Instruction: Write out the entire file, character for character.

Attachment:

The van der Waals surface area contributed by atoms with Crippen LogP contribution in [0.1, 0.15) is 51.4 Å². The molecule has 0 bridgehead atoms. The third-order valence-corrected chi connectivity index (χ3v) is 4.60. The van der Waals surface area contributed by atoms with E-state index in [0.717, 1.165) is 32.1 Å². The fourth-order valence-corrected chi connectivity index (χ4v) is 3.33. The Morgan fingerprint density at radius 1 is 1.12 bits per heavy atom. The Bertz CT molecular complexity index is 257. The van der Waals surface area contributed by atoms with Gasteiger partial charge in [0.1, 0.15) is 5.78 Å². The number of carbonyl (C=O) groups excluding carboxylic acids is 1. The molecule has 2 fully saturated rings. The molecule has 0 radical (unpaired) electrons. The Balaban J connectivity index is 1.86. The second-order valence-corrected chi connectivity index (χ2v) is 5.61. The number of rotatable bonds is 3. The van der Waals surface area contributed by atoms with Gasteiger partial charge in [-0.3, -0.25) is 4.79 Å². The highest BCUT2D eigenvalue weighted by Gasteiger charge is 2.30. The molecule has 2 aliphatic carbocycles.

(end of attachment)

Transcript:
The van der Waals surface area contributed by atoms with Crippen LogP contribution in [0.1, 0.15) is 51.4 Å². The molecule has 0 bridgehead atoms. The third-order valence-corrected chi connectivity index (χ3v) is 4.60. The van der Waals surface area contributed by atoms with E-state index in [0.717, 1.165) is 32.1 Å². The fourth-order valence-corrected chi connectivity index (χ4v) is 3.33. The Morgan fingerprint density at radius 1 is 1.12 bits per heavy atom. The Bertz CT molecular complexity index is 257. The van der Waals surface area contributed by atoms with Gasteiger partial charge in [0.1, 0.15) is 5.78 Å². The number of carbonyl (C=O) groups excluding carboxylic acids is 1. The molecule has 2 fully saturated rings. The molecule has 0 radical (unpaired) electrons. The Balaban J connectivity index is 1.86. The second-order valence-corrected chi connectivity index (χ2v) is 5.61. The number of rotatable bonds is 3. The van der Waals surface area contributed by atoms with Gasteiger partial charge in [-0.3, -0.25) is 4.79 Å². The highest BCUT2D eigenvalue weighted by Gasteiger charge is 2.30. The molecule has 2 aliphatic carbocycles.